Cantata BWV 82Ich habe genung

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Translation

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Analysis

There is some debate as to whether the words are ‘Ich habe genug‘ or ‘Ich habe genung‘ (as here presented). Genug is the modern German for ‘enough’ (as in ‘he has money enough’ or ‘that’s enough, thank you!’) and many Bach cantata listings or articles will cite it as ‘genug’ (see, for example, this one or this one), but it’s definitely written in the original manuscript as ‘genung’, with the extra ‘n’:

You may well have to squint to see it, but in the fifth bar shown above, it’s definitely ‘something-u-n-g’. Most modern German/English dictionaries prefer the n-less version, but you can find the n-version too, if you look hard enough! I don’t think it makes a profound difference to meaning, though, either way: in both cases, the sense is of “I have a sufficiency (of material things)”, rather than “I’ve had enough of this, so I’m off out of here!”, though the cantata’s strong emphasis on welcoming death might lead you to think of the second sense at times. It is, then, a cantata about having a fulfilment of desire rather than being fed up with life.

The cantata was originally written for performance in 1727; it was then brought out from the bottom drawer on multiple subsequent occasions, being revised each time in various ways.  Whilst the bass has the starring role in the 1727 C minor version, the 1731 revision made it a solo soprano cantata in E minor. In 1735, it became a mezzo-soprano cantata in C minor and E minor (for two closely-spaced performances) and in 1746, it reverted to being a bass cantata in C minor, closely based on the 1727 original. So clearly the work was popular over an extended period! As you will probably be able to tell easily enough, the audio excerpts presented above are from the 1727 version, for bass.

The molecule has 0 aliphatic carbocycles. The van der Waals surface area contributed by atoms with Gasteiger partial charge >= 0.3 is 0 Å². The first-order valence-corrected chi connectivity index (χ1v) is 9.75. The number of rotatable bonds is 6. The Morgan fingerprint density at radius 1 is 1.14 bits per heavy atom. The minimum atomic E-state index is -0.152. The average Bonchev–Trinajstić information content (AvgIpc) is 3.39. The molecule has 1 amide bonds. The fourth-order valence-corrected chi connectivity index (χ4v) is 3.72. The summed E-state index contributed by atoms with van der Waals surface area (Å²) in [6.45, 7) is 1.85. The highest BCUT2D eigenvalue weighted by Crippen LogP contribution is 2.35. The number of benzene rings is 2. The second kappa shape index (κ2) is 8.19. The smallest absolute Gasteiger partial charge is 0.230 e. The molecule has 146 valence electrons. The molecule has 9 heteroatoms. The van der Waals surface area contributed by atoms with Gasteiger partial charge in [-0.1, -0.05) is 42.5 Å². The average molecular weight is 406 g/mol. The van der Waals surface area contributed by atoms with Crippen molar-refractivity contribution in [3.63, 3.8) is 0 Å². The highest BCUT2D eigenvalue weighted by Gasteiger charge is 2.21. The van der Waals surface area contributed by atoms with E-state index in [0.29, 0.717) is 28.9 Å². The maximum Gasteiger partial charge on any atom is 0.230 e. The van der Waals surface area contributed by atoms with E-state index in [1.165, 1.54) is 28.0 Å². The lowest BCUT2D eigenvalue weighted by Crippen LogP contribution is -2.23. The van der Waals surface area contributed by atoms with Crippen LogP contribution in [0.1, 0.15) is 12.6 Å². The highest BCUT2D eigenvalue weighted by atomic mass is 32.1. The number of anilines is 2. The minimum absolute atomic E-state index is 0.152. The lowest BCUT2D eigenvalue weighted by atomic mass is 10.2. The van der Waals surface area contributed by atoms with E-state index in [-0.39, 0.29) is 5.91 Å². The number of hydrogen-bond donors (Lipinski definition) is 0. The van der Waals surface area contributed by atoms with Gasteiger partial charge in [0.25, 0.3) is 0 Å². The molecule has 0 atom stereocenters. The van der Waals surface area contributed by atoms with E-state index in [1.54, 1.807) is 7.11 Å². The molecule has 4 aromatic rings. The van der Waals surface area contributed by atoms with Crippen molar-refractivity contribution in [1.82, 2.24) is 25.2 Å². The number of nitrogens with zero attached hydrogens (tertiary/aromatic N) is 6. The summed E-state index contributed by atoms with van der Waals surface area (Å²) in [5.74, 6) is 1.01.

The multitude of voices used for the piece over the years perhaps reflects some ambivalence in Bach himself from the very start: the 1727 version is actually notated to begin with in the alto clef, with a hand-written note at the bottom of the first page explaining his switch to bass voice for his copyist, before going on to notate the rest of the work for the bass voice:

I’m not especially good at reading Bach’s hand-writing, but that’s definitely an alto clef at the start of the top line of the manuscript displayed there, and even I can read “Bass transpos…” as the last part of the ‘NB’ line of hand-writing. Personally, I think the bass version lovely and velvety, which is never going to be true for even the loveliest soprano voice! On the other hand, the lowest notes for the bass part are very low and can get lost in the orchestration, despite its simplicity, unless the singer is top-notch. The soprano version also uses flutes rather than the much-more-mournful oboes, which can affect how you feel about the work as a whole (I’m an oboe fan myself!)

If you would prefer to hear the soprano version, it can be bought in full at Amazon, and here are the audio excerpts for that version:

Regardless of the version you prefer, however, the music is of incomparable quality!

[More to come]
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